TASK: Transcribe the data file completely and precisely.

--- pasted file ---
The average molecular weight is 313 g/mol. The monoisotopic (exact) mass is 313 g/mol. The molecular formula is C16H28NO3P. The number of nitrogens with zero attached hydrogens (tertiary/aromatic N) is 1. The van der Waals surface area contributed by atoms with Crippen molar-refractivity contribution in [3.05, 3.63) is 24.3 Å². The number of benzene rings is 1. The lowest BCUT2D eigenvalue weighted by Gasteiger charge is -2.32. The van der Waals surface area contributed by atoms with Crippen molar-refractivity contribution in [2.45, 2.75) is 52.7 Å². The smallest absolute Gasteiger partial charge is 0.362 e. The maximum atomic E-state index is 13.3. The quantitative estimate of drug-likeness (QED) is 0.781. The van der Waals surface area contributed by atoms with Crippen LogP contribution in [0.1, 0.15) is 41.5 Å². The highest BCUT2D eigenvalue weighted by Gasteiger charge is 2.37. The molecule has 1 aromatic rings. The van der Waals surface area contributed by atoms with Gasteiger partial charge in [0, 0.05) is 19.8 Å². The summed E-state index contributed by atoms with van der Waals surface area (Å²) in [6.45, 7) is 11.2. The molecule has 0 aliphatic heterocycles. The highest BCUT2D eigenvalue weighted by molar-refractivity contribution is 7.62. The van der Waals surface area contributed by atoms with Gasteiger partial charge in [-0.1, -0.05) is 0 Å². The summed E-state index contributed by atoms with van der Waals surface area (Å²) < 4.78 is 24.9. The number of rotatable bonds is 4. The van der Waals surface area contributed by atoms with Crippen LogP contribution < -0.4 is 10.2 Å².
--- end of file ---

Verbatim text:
The average molecular weight is 313 g/mol. The monoisotopic (exact) mass is 313 g/mol. The molecular formula is C16H28NO3P. The number of nitrogens with zero attached hydrogens (tertiary/aromatic N) is 1. The van der Waals surface area contributed by atoms with Crippen molar-refractivity contribution in [3.05, 3.63) is 24.3 Å². The number of benzene rings is 1. The lowest BCUT2D eigenvalue weighted by Gasteiger charge is -2.32. The van der Waals surface area contributed by atoms with Crippen molar-refractivity contribution in [2.45, 2.75) is 52.7 Å². The smallest absolute Gasteiger partial charge is 0.362 e. The maximum atomic E-state index is 13.3. The quantitative estimate of drug-likeness (QED) is 0.781. The van der Waals surface area contributed by atoms with Crippen LogP contribution in [0.1, 0.15) is 41.5 Å². The highest BCUT2D eigenvalue weighted by Gasteiger charge is 2.37. The molecule has 1 aromatic rings. The van der Waals surface area contributed by atoms with Gasteiger partial charge in [0, 0.05) is 19.8 Å². The summed E-state index contributed by atoms with van der Waals surface area (Å²) in [6.45, 7) is 11.2. The molecule has 0 aliphatic heterocycles. The highest BCUT2D eigenvalue weighted by molar-refractivity contribution is 7.62. The van der Waals surface area contributed by atoms with Gasteiger partial charge in [-0.1, -0.05) is 0 Å². The summed E-state index contributed by atoms with van der Waals surface area (Å²) < 4.78 is 24.9. The number of rotatable bonds is 4. The van der Waals surface area contributed by atoms with Crippen LogP contribution < -0.4 is 10.2 Å².